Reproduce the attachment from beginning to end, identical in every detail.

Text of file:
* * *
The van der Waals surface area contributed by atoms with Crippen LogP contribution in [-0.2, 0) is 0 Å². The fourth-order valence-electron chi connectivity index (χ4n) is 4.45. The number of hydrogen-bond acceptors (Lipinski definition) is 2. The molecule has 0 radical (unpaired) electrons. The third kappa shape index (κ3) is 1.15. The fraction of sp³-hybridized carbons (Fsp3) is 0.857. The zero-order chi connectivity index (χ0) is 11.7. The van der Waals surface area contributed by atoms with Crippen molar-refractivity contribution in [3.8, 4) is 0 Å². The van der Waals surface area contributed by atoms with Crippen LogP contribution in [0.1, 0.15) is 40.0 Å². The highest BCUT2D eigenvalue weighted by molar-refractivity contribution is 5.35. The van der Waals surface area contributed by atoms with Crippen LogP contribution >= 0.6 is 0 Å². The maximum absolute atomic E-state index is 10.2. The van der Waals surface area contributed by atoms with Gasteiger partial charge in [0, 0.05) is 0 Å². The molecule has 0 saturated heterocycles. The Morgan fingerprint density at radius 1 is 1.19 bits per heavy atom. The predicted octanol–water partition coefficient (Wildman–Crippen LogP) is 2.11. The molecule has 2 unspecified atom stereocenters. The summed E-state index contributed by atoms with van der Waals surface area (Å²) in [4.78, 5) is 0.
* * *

The van der Waals surface area contributed by atoms with Crippen LogP contribution in [-0.2, 0) is 0 Å². The fourth-order valence-electron chi connectivity index (χ4n) is 4.45. The number of hydrogen-bond acceptors (Lipinski definition) is 2. The molecule has 0 radical (unpaired) electrons. The third kappa shape index (κ3) is 1.15. The fraction of sp³-hybridized carbons (Fsp3) is 0.857. The zero-order chi connectivity index (χ0) is 11.7. The van der Waals surface area contributed by atoms with Crippen molar-refractivity contribution in [3.8, 4) is 0 Å². The van der Waals surface area contributed by atoms with Crippen LogP contribution in [0.1, 0.15) is 40.0 Å². The highest BCUT2D eigenvalue weighted by molar-refractivity contribution is 5.35. The van der Waals surface area contributed by atoms with Crippen LogP contribution >= 0.6 is 0 Å². The maximum absolute atomic E-state index is 10.2. The van der Waals surface area contributed by atoms with Gasteiger partial charge in [0, 0.05) is 0 Å². The molecule has 0 saturated heterocycles. The Morgan fingerprint density at radius 1 is 1.19 bits per heavy atom. The predicted octanol–water partition coefficient (Wildman–Crippen LogP) is 2.11. The molecule has 2 unspecified atom stereocenters. The summed E-state index contributed by atoms with van der Waals surface area (Å²) in [4.78, 5) is 0.